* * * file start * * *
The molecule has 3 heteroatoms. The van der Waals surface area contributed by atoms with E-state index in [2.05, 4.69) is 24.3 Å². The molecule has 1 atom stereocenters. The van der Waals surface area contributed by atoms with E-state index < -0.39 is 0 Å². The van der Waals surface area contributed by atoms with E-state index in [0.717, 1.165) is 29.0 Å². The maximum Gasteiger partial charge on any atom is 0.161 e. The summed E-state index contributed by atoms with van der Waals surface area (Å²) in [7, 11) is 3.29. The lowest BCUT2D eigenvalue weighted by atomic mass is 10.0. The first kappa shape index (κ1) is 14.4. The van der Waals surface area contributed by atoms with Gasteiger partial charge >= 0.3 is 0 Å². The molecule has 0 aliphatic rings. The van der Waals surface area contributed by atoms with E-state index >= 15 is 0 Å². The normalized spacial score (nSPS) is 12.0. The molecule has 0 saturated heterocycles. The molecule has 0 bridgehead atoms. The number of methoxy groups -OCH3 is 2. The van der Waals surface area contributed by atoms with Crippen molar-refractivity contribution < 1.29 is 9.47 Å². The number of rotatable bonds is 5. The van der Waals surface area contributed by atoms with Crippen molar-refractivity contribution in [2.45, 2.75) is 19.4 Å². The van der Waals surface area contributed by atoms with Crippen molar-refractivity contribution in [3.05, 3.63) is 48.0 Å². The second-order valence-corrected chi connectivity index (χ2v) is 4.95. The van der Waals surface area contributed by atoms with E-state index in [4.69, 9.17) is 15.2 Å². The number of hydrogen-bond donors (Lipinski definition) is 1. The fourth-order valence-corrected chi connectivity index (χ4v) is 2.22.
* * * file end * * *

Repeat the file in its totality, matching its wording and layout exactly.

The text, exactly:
The molecule has 3 heteroatoms. The van der Waals surface area contributed by atoms with E-state index in [2.05, 4.69) is 24.3 Å². The molecule has 1 atom stereocenters. The van der Waals surface area contributed by atoms with E-state index < -0.39 is 0 Å². The van der Waals surface area contributed by atoms with E-state index in [0.717, 1.165) is 29.0 Å². The maximum Gasteiger partial charge on any atom is 0.161 e. The summed E-state index contributed by atoms with van der Waals surface area (Å²) in [7, 11) is 3.29. The lowest BCUT2D eigenvalue weighted by atomic mass is 10.0. The first kappa shape index (κ1) is 14.4. The van der Waals surface area contributed by atoms with Gasteiger partial charge >= 0.3 is 0 Å². The molecule has 0 aliphatic rings. The van der Waals surface area contributed by atoms with E-state index >= 15 is 0 Å². The normalized spacial score (nSPS) is 12.0. The molecule has 0 saturated heterocycles. The molecule has 0 bridgehead atoms. The number of methoxy groups -OCH3 is 2. The van der Waals surface area contributed by atoms with Crippen molar-refractivity contribution < 1.29 is 9.47 Å². The number of rotatable bonds is 5. The van der Waals surface area contributed by atoms with Crippen molar-refractivity contribution in [2.45, 2.75) is 19.4 Å². The van der Waals surface area contributed by atoms with Crippen molar-refractivity contribution in [3.05, 3.63) is 48.0 Å². The second-order valence-corrected chi connectivity index (χ2v) is 4.95. The van der Waals surface area contributed by atoms with E-state index in [4.69, 9.17) is 15.2 Å². The number of hydrogen-bond donors (Lipinski definition) is 1. The fourth-order valence-corrected chi connectivity index (χ4v) is 2.22.